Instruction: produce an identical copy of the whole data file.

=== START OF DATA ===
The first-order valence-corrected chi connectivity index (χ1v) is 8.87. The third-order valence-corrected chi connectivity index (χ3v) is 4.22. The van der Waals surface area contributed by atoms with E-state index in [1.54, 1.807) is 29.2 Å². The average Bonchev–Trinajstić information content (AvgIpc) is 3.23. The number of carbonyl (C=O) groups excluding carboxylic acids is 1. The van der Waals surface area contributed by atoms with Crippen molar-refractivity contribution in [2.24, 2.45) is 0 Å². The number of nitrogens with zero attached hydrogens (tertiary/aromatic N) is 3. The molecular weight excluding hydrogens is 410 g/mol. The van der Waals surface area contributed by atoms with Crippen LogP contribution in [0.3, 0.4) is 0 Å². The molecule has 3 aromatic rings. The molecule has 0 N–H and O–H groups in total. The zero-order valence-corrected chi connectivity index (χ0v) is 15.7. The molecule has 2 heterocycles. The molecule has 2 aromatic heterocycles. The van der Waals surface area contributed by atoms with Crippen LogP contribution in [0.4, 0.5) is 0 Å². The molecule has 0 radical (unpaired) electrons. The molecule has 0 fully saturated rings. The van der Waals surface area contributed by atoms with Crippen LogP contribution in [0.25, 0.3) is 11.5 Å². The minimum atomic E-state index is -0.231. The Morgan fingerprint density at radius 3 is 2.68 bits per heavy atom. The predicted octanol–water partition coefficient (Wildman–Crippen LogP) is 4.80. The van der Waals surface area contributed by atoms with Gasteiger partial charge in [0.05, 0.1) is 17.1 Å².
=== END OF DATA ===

The first-order valence-corrected chi connectivity index (χ1v) is 8.87. The third-order valence-corrected chi connectivity index (χ3v) is 4.22. The van der Waals surface area contributed by atoms with E-state index in [1.54, 1.807) is 29.2 Å². The average Bonchev–Trinajstić information content (AvgIpc) is 3.23. The number of carbonyl (C=O) groups excluding carboxylic acids is 1. The van der Waals surface area contributed by atoms with Crippen molar-refractivity contribution in [2.24, 2.45) is 0 Å². The number of nitrogens with zero attached hydrogens (tertiary/aromatic N) is 3. The molecular weight excluding hydrogens is 410 g/mol. The van der Waals surface area contributed by atoms with Crippen LogP contribution in [0.3, 0.4) is 0 Å². The molecule has 3 aromatic rings. The molecule has 0 N–H and O–H groups in total. The zero-order valence-corrected chi connectivity index (χ0v) is 15.7. The molecule has 2 heterocycles. The molecule has 2 aromatic heterocycles. The van der Waals surface area contributed by atoms with Crippen LogP contribution in [0.4, 0.5) is 0 Å². The molecule has 0 radical (unpaired) electrons. The molecule has 0 fully saturated rings. The van der Waals surface area contributed by atoms with Crippen LogP contribution in [0.25, 0.3) is 11.5 Å². The minimum atomic E-state index is -0.231. The Morgan fingerprint density at radius 3 is 2.68 bits per heavy atom. The predicted octanol–water partition coefficient (Wildman–Crippen LogP) is 4.80. The van der Waals surface area contributed by atoms with Gasteiger partial charge in [0.05, 0.1) is 17.1 Å².